But all of this can be a lesson for the use of big data in projects like Google Flu Trends, rather than a blanket indictment of it, the researchers say. If properly updated to take into account tweaks to Google's own algorithm, and rigorously analyzed to remove purely seasonal factors, it could be useful in documenting nationwide flu rates—especially when combined with conventional data.

As a test, the researchers created a model that combined Google Flu Trends data (which is essentially real-time, but potentially inaccurate) with two-week old CDC data (which is dated, because it takes time to collect, but could still be somewhat indicative of current flu rates). Their hybrid matched the actual and current flu data much more closely than Google Flu Trends alone, and presented a way of getting this information much faster than waiting two weeks for the conventional data. 

"Our analysis of Google Flu demonstrates that the best results come from combining information and techniques from both sources," Ryan Kennedy, a University of Houston political science professor and co-author, said in a press statement. "Instead of talking about a 'big data revolution,' we should be discussing an 'all data revolution.'"

How to Make Science Fiction Become Fact, in Three Steps

Smithsonian Magazine

While speakers at the first day of Smithsonian magazine’s fourth annual “Future is Here” festival shared their thoughts on subjects as diverse as computer programming, the Zika virus, human space exploration, the future of the internet and the state of global fisheries, they all shared a common thread: there’s hope. Never give up—even if you have to wait a long time.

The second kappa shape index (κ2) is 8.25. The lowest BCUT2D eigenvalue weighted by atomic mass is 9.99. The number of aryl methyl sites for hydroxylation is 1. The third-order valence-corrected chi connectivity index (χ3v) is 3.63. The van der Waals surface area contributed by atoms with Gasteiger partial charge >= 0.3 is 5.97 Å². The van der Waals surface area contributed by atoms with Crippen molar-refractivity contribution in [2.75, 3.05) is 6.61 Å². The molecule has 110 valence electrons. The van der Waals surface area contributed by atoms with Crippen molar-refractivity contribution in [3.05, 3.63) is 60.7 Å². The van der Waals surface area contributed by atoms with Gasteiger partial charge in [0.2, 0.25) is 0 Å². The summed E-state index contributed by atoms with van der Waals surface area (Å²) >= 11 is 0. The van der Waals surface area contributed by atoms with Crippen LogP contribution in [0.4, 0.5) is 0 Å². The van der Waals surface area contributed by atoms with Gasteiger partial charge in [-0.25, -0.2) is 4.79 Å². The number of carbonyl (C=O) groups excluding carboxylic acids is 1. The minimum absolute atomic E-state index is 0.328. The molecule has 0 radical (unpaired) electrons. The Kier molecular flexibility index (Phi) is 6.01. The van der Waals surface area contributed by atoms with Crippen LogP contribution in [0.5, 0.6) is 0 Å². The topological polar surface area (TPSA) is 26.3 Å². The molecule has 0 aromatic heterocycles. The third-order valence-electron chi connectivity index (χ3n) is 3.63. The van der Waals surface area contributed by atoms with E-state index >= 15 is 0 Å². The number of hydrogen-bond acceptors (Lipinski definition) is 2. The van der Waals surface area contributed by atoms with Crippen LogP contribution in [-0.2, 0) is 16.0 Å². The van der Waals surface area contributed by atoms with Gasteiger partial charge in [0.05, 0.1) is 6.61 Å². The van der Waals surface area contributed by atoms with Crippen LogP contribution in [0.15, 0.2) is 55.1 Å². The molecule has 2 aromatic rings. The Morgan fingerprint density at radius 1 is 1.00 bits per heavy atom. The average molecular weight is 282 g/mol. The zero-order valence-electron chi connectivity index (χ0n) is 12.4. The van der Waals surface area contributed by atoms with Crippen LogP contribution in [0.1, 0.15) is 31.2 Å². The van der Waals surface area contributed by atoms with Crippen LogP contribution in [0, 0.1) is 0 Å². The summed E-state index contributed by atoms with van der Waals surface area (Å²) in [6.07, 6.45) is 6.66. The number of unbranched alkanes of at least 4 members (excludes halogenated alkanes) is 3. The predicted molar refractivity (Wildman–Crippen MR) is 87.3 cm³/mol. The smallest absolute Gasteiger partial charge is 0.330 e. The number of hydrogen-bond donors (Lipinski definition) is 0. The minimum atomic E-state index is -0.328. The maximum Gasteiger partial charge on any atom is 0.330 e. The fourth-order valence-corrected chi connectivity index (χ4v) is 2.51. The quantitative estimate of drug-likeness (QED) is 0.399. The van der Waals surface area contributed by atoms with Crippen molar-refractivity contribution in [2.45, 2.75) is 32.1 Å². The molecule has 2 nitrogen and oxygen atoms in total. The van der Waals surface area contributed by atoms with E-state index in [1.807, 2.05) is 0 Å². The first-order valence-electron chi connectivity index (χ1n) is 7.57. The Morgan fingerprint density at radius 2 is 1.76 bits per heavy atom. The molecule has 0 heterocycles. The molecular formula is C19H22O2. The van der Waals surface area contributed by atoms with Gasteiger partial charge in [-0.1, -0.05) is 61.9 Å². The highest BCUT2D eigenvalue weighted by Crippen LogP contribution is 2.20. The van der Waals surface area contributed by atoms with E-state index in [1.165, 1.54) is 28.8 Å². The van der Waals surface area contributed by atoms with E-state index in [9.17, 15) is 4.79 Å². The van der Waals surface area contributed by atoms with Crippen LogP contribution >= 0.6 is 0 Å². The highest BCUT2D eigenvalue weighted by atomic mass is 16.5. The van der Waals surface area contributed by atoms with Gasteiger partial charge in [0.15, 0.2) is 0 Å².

“Who will be the next President of the United States?” Smithsonian’s editor-in-chief Michael Caruso asked a Magic 8 Ball as he opened the day of TED-style talks on Saturday. “The future is notoriously difficult to predict. But never before has the distance between imagination and reality been so close, and the predictions scientists are making aren’t wild fantasies.”

Smithsonian magazine's editor-in-chief Michael Caruso kicks off the day. (Richard Greenhouse Photography)

Caruso welcomed a roster of visionaries including Nicholas Negroponte, co-founder of the MIT Media Lab; Martine Rothblatt, founder of Sirius Radio and United Therapeutics; Vint Cerf, Google’s “chief internet evangelist” and co-developer of modern internet connection protocols; and former NASA astronaut Tony Antonelli, who helps Lockheed Martin shape its human spaceflight initiatives. Two of Jacques-Yves Cousteau’s granddaughters, Céline and Alexandra Cousteau, also took the stage to talk about their respective work in the Amazon and with the world’s oceans.